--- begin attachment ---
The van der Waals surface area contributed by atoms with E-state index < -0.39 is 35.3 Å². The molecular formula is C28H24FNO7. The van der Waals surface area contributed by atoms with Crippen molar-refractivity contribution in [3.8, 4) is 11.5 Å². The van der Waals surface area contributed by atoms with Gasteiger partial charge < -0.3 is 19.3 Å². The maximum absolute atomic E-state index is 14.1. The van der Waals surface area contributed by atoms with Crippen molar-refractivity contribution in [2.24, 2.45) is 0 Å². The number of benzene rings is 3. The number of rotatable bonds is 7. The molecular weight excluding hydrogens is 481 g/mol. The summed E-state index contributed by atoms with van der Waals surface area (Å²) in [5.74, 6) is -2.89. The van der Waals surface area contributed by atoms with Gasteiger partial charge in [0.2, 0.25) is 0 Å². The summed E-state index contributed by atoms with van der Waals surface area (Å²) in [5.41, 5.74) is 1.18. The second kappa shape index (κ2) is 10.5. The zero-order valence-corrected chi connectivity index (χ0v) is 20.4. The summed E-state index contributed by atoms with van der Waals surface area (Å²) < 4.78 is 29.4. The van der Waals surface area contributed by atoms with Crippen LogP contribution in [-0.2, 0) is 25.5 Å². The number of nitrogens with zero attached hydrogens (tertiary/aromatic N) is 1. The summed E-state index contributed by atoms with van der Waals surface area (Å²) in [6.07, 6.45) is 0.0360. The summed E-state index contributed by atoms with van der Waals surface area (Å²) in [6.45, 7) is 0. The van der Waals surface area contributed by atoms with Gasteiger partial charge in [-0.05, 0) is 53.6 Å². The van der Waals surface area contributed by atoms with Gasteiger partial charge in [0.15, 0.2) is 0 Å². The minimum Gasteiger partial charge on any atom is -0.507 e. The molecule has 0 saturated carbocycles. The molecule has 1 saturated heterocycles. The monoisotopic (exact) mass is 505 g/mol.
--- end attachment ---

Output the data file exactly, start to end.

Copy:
The van der Waals surface area contributed by atoms with E-state index < -0.39 is 35.3 Å². The molecular formula is C28H24FNO7. The van der Waals surface area contributed by atoms with Crippen molar-refractivity contribution in [3.8, 4) is 11.5 Å². The van der Waals surface area contributed by atoms with Gasteiger partial charge < -0.3 is 19.3 Å². The maximum absolute atomic E-state index is 14.1. The van der Waals surface area contributed by atoms with Crippen molar-refractivity contribution in [2.24, 2.45) is 0 Å². The number of benzene rings is 3. The number of rotatable bonds is 7. The molecular weight excluding hydrogens is 481 g/mol. The summed E-state index contributed by atoms with van der Waals surface area (Å²) in [5.74, 6) is -2.89. The van der Waals surface area contributed by atoms with Gasteiger partial charge in [0.2, 0.25) is 0 Å². The summed E-state index contributed by atoms with van der Waals surface area (Å²) in [5.41, 5.74) is 1.18. The second kappa shape index (κ2) is 10.5. The zero-order valence-corrected chi connectivity index (χ0v) is 20.4. The summed E-state index contributed by atoms with van der Waals surface area (Å²) < 4.78 is 29.4. The van der Waals surface area contributed by atoms with Crippen LogP contribution in [-0.2, 0) is 25.5 Å². The number of nitrogens with zero attached hydrogens (tertiary/aromatic N) is 1. The summed E-state index contributed by atoms with van der Waals surface area (Å²) in [6.07, 6.45) is 0.0360. The summed E-state index contributed by atoms with van der Waals surface area (Å²) in [6.45, 7) is 0. The van der Waals surface area contributed by atoms with Gasteiger partial charge in [-0.05, 0) is 53.6 Å². The van der Waals surface area contributed by atoms with Gasteiger partial charge in [0.15, 0.2) is 0 Å². The minimum Gasteiger partial charge on any atom is -0.507 e. The molecule has 0 saturated carbocycles. The molecule has 1 saturated heterocycles. The monoisotopic (exact) mass is 505 g/mol.